"… Every day, I thought he was crazy. He's good crazy."
Marchessault said he knew he wouldn't be selected but went to the 2009 NHL Draft in Montreal to support and "live the moment" with his best friend, Alex Chiasson, a forward who was picked in the second round (No. 38) by the Dallas Stars.
Now the Golden Knights will face Chiasson's Capitals in the Final, a remarkable turn of events for two players who have been close friends since they were 7, growing up in suburban Quebec City.
Chiasson has watched Marchessault's postseason exploits from afar with interest and a certain level of amusement, especially regarding the car.
"It's a little cheesy," Chiasson said. "Hey, he's playing great. They're playing really good at home and with that new contract I'm sure he can buy a new one. But it's kind of been a little story on the internet. It makes me laugh, for sure."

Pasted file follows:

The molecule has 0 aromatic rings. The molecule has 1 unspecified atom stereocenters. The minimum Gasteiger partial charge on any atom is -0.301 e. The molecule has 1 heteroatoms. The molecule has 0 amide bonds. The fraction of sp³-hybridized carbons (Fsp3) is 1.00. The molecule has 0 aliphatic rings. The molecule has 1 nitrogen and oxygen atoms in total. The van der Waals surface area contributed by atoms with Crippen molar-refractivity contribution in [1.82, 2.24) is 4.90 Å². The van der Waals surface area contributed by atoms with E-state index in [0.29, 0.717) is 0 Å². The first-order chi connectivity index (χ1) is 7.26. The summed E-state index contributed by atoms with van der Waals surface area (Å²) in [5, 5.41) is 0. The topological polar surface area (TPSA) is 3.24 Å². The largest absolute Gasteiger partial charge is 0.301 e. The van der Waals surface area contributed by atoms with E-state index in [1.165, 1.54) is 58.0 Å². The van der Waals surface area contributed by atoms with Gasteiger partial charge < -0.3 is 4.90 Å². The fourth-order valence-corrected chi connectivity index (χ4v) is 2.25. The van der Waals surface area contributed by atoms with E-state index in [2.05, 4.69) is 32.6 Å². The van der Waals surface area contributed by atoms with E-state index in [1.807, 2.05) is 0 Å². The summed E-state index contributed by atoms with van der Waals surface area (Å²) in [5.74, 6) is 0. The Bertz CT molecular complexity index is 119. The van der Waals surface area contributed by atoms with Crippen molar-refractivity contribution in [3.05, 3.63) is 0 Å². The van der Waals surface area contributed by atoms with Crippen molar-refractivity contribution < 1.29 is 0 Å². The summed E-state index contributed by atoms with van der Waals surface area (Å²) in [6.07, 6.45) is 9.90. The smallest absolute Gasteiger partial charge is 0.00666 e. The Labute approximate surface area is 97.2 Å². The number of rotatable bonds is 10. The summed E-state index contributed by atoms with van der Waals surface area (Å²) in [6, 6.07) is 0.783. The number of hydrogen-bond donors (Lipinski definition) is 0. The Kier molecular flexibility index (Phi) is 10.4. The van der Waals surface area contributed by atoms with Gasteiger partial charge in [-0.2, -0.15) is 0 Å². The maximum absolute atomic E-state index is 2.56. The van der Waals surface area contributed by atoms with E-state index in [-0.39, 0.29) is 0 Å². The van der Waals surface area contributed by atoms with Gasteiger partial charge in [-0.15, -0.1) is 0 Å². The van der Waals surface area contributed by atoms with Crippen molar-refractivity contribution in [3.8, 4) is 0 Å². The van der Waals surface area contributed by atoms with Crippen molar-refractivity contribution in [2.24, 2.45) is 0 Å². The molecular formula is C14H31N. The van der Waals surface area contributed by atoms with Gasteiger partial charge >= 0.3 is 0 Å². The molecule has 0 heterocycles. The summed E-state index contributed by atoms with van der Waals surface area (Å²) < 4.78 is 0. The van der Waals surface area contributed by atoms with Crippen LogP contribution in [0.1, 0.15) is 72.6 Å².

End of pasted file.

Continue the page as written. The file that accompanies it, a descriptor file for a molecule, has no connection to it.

Video: VGK@WPG, Gm2: Marchessault finishes Smith's feed
Chiasson said Marchessault deserves everything that's happened to him in recent years because of how hard he's applied himself.
"He's got a big heart," Chiasson said. "That would be his biggest quality, a huge heart.
"He's as close as a best friend or a brother to me. What he's done the last couple of years and what he's doing right now is tremendous. I couldn't be happier for a guy."
Marchessault's game has always been predicated on speed, which meshes nicely both with his new (temporary) wheels and the way the Golden Knights like to push the pace. And though Gallant likes to run four lines in 5-on-5 situations, Vegas relies heavily on its No. 1 line of Marchessault, Karlsson and Reilly Smith for offense. They have combined for 47 points (16 goals, 31 assists) in 15 playoff games, with Marchessault the leader in goals and points.